According to one study,13 Bt toxin may produce a wide variety of immune responses, including elevated IgE and IgG antibodies, typically associated with allergies and infections, and an increase in cytokines, associated with allergic and inflammatory responses — conditions that have markedly risen in prevalence since the advent of Bt crops.
Transgenic Bt Crops Promote Resistant Pests and Destroys Soil Biology
One of the selling points and touted benefits of GE crops like Bt cotton and Bt corn is reduced pesticide usage, as the plant itself will kill any bug that chews on it. As with so many other GMO claims, this one cannot stand up to scrutiny. For starters, just like exaggerated herbicide use has led to the rapid development of resistant superweeds, so have Bt plants led to the emergence of resistant pests.
According to The Times of India,14 farmers in Punjab and Haryana are seeing significant losses of their Bt cotton crops to the whitefly. To address the problem, increasing amounts of pesticides have been applied. During an outbreak in 2002 farmers applied so much pesticide to fend off the whiteflies that soil and groundwater are thought to have been affected.
Many now blame the exaggerated use of pesticides on the clustering of cancer cases being detected among those living in India’s cotton belt. Research15 has also shown that Bt crops, just like topical pesticides and herbicides, alter and destroys soil microbiology. According to the authors:
“Our data showed that the cultivation of Bt maize significantly increased the saturated to unsaturated lipid ratios in soils which appeared to negatively affect microbial activity.”
Beware: Bt Toxin Produced by Bt Plants Is Not Counted Toward Total Pesticide Exposure
Last but not least, it’s well worth noting that the Bt toxin produced in these Bt crops are NOT included as part of the total human pesticide exposure. This despite the fact that Bt plants are actually registered with the EPA as a pesticide.16 This also helps explain why Bt plants damage the soil just like topical pesticides do.
Ignoring Bt toxin produced by Bt plants, as if it never were to reach a dinner plate, is a gross misrepresentation of facts and outright fraudulent propaganda. How can they claim reductions in pesticide exposure as a result of Bt plants when every single cell of the plant contains it?
And how can they not include the plants in the pesticide usage data when the plant itself is registered as a pesticide? The failure to count the toxin inside the plant, and only counting the pesticides applied topically, is a significant loophole that makes Bt plants appear to provide a benefit that in reality simply isn’t true.
In reality, Bt exposure has likely increased exponentially with the introduction of Bt plants. Why? Because the plant-produced version of the poison is thousands of times more concentrated than the topical spray, and while topically applied Bt toxin biodegrades in sunlight and can be washed off, the Bt toxin in these GE plants does not degrade, nor can it be removed or cleaned off the food since it’s integrated into every cell of the plant.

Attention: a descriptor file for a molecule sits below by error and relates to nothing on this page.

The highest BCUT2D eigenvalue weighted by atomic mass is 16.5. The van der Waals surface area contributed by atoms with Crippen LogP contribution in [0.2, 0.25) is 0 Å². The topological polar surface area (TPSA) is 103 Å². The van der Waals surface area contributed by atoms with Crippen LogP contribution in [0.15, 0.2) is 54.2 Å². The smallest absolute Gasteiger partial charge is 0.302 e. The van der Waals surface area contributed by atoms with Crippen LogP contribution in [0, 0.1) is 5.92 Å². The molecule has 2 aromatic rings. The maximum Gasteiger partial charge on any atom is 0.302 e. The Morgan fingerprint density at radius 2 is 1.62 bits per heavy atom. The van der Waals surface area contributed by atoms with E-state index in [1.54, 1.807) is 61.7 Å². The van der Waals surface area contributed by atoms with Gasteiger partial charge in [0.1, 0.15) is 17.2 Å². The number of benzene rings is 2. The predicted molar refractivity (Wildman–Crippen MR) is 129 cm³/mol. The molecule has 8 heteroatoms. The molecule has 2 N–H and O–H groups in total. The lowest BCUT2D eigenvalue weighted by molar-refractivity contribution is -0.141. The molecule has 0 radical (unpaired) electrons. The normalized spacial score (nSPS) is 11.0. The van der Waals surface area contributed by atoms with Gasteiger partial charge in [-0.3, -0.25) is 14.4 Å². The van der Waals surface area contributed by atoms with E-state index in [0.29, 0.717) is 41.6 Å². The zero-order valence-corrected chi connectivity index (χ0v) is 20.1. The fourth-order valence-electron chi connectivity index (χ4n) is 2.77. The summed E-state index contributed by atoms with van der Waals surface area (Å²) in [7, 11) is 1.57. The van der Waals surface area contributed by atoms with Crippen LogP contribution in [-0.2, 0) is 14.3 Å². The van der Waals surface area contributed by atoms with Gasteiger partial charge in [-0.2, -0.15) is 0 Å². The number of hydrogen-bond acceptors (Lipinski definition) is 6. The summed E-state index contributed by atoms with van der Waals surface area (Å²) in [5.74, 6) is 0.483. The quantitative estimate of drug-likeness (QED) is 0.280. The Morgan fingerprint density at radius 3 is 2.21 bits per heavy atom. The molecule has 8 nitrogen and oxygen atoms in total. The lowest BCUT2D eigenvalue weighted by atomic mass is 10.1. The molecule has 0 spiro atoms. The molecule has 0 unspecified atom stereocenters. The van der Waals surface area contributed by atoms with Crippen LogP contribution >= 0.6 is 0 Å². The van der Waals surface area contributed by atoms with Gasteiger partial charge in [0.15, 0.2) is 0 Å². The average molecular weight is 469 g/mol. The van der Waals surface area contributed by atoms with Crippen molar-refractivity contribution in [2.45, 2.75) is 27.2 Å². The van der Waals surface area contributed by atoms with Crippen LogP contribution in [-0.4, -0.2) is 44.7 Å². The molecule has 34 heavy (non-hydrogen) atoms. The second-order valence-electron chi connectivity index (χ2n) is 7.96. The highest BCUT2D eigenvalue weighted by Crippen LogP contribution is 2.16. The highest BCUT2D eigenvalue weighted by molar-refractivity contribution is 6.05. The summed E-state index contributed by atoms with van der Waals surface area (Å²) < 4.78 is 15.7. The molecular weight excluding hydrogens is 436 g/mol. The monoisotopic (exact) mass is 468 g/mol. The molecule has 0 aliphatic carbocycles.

Besides that, Bt toxin in GE soy, cotton, and corn has also been exempted from residue tolerance levels by the EPA, so absolutely no one is looking for or paying any attention to the amount of Bt toxin you’re exposed to via the food you eat!
How to Avoid Bt Crops
So, if you want to avoid eating Bt plants, which foods end up on the “buy certified organic” list? The following list shows which Bt crops have received approval for commercialization in which countries as of 2013.17,18 (A Bt poplar tree has also been approved for planting in China.)
Cotton is of course not a food, but is used for cotton clothing. The genetic engineering of cotton is one reason why I recommend buying clothing made with organic cotton.
Bt crop Country Cotton Argentina, Australia, Brazil, Burkina Faso, Canada, China, Colombia, Costa Rica, European Union (EU), India, Japan, Mexico, Myanmar, New Zealand, Pakistan, Paraguay, Philippines, Singapore, South Africa, South Korea, and United States of America (USA) Eggplant Bangladesh Maize/Corn Argentina, Australia, Brazil, Canada, Chile, China, Colombia, Egypt, El Salvador, EU, Honduras, Indonesia, Japan, Malaysia, Mexico, New Zealand, Panama, Paraguay, Philippines, Russian Federation, Singapore, South Africa, South Korea, Switzerland, Taiwan, Thailand, Turkey, USA, and Uruguay Potato (“Atlantic NewLeaf potato”19,20) Australia, Canada, Japan, Mexico, New Zealand, Philippines, Russian Federation, South Korea, and USA Rice China and Iran Soybean Argentina, Australia, Brazil,21 Canada, China, Colombia, EU, Japan, Mexico, New Zealand, Paraguay, South Korea, Taiwan, Thailand, USA, Uruguay Tomato22,23,24 Canada, Chile, and USA